The vessel Wise Honest, a 30-year old, 17,000-ton bulk carrier, was used to ship coal to China and Indonesia in exchange for delivering cargoes of heavy mining machinery and dump trucks back to North Korea - all in violation of sanctions imposed by both the United States and the United Nations, according to a court filing released by federal authorities on May 9. It was the second test of the U.S. Minuteman III missile this month and the third this year, though the Air Force maintains that such activity is scheduled years in advance, and not in response to any world events.
The UN Security Council has imposed five rounds of sanctions against North Korea since early 2016, when Pyongyang conducted its fourth nuclear test.
"This sanctions-busting ship is now out of service", Assistant Attorney General John Demers, the Justice Department's top national security official, told reporters.
"North Korea, and the companies that help it evade USA and United Nations sanctions, should know that we will use all tools at our disposal - including a civil forfeiture action such as this one or criminal charges - to enforce the sanctions enacted by the USA and the global community", Assistant Attorney General Demers said. Under an unusual US civil forfeiture action, the vessel is now in the possession of the United States and is currently approaching US territorial waters heading toward American Samoa, US Justice Department officials said.
Geoffrey Berman, the US attorney for the southern district of NY, said the Wise Honest seizure was the "first-ever seizure" of a North Korean cargo ship alleged to have violated global sanctions.
It was not immediately clear the location where the ship was seized but reports said the U.S. Coast Guard was likely involved.
South Korea's military reported that the missiles were fired from North Korea's western area.
The ship was first confiscated by foreign maritime authorities in Indonesia last April, carrying $3m of coal. The coal trade itself is also believed to fund the isolated country's nuclear weapons and ballistic missile programs. Trump walked away from the summit in Vietnam in February because Pyongyang refused to agree to denuclearize before the US would provide sanctions relief.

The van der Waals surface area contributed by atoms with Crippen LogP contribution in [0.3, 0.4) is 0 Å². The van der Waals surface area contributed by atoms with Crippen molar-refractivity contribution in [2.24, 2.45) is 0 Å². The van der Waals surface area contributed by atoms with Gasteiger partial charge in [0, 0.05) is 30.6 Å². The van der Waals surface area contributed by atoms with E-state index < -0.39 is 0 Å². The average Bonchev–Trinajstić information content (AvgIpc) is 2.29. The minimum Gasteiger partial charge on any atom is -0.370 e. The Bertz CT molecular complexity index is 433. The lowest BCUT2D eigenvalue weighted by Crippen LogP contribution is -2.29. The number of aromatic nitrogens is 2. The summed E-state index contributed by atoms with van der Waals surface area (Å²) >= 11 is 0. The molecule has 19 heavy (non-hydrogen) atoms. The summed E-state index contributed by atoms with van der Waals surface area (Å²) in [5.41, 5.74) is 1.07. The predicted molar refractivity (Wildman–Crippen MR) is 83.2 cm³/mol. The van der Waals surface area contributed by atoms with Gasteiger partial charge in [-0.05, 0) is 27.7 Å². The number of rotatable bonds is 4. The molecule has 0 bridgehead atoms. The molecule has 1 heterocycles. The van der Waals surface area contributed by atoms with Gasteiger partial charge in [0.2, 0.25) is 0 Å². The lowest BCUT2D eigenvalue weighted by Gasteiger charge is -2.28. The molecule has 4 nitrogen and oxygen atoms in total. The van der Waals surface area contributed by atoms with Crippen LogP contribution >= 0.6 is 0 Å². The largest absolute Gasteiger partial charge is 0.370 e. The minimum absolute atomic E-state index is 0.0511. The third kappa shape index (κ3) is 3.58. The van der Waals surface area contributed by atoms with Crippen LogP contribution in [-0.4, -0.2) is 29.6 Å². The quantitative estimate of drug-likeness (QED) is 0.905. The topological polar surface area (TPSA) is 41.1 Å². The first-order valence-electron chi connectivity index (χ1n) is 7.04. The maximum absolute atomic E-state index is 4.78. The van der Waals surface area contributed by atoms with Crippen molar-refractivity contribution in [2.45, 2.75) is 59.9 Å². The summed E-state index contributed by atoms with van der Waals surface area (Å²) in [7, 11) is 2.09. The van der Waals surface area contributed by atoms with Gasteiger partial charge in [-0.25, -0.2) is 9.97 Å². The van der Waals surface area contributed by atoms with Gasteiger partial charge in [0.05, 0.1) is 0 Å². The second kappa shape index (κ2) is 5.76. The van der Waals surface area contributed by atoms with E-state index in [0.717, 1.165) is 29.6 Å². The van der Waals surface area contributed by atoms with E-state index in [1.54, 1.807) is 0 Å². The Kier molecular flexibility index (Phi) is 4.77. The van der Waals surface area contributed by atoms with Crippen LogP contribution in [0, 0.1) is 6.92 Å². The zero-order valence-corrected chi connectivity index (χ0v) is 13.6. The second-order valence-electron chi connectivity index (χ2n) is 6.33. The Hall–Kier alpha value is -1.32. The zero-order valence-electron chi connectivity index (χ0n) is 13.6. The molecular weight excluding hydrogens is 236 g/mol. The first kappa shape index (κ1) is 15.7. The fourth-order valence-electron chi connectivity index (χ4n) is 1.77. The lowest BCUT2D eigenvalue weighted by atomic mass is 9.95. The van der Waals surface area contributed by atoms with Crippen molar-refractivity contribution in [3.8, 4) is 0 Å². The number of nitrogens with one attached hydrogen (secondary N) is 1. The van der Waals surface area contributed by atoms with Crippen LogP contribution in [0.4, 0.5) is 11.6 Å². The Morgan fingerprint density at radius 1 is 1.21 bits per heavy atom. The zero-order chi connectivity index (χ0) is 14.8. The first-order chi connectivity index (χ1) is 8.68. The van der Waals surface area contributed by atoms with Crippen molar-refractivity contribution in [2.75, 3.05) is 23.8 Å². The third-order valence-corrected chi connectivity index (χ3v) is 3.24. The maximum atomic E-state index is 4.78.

Court papers filed in federal court in NY said shipments by the Wise Honest and other North Korean vessels "provide a critical source of revenue for DPRK-based companies and for the North Korean government".
North Korea sought to disguise the nationality of the ship and the origin of its cargo, according to the complaint. "In return, large shipments of heavy machinery were returned to North Korea using the same vessels". The complaint was filed in US District Court in Manhattan on Thursday by the US attorney's office for the Southern District of NY.
Experts say sanctions enforcement is dependent on the willingness of foreign countries to assist in seizures and charges when violations are discovered.
"Well, we're looking at it very seriously right now".
Two Trump-Kim summits, the most recent in Vietnam in February, have produced no tangible progress toward persuading North Korea to give up its nuclear weapons.
"Nobody's happy about it".